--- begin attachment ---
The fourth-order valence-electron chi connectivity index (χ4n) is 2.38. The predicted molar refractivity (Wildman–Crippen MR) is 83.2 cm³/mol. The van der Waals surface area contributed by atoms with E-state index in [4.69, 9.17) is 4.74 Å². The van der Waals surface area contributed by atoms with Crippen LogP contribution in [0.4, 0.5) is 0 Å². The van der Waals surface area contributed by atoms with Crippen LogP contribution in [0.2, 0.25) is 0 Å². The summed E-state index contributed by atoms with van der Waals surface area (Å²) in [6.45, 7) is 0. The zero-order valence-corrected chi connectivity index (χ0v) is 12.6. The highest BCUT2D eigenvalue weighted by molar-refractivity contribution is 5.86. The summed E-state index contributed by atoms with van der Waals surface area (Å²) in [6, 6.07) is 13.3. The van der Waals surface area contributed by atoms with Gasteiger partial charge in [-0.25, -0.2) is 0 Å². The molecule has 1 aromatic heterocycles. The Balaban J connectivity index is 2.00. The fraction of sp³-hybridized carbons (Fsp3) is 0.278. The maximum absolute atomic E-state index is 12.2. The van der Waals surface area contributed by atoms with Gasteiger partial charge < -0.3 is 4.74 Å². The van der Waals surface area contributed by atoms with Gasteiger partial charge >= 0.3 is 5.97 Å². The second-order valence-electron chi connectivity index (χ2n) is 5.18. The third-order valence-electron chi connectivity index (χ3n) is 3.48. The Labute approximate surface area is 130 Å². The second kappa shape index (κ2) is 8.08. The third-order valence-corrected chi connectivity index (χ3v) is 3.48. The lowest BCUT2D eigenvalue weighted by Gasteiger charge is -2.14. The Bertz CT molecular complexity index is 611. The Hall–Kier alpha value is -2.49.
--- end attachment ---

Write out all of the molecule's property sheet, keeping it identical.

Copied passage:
The fourth-order valence-electron chi connectivity index (χ4n) is 2.38. The predicted molar refractivity (Wildman–Crippen MR) is 83.2 cm³/mol. The van der Waals surface area contributed by atoms with E-state index in [4.69, 9.17) is 4.74 Å². The van der Waals surface area contributed by atoms with Crippen LogP contribution in [0.4, 0.5) is 0 Å². The van der Waals surface area contributed by atoms with Crippen LogP contribution in [0.2, 0.25) is 0 Å². The summed E-state index contributed by atoms with van der Waals surface area (Å²) in [6.45, 7) is 0. The zero-order valence-corrected chi connectivity index (χ0v) is 12.6. The highest BCUT2D eigenvalue weighted by molar-refractivity contribution is 5.86. The summed E-state index contributed by atoms with van der Waals surface area (Å²) in [6, 6.07) is 13.3. The van der Waals surface area contributed by atoms with Gasteiger partial charge in [-0.25, -0.2) is 0 Å². The molecule has 1 aromatic heterocycles. The Balaban J connectivity index is 2.00. The fraction of sp³-hybridized carbons (Fsp3) is 0.278. The maximum absolute atomic E-state index is 12.2. The van der Waals surface area contributed by atoms with Gasteiger partial charge < -0.3 is 4.74 Å². The van der Waals surface area contributed by atoms with Gasteiger partial charge >= 0.3 is 5.97 Å². The second-order valence-electron chi connectivity index (χ2n) is 5.18. The third-order valence-electron chi connectivity index (χ3n) is 3.48. The Labute approximate surface area is 130 Å². The second kappa shape index (κ2) is 8.08. The third-order valence-corrected chi connectivity index (χ3v) is 3.48. The lowest BCUT2D eigenvalue weighted by Gasteiger charge is -2.14. The Bertz CT molecular complexity index is 611. The Hall–Kier alpha value is -2.49.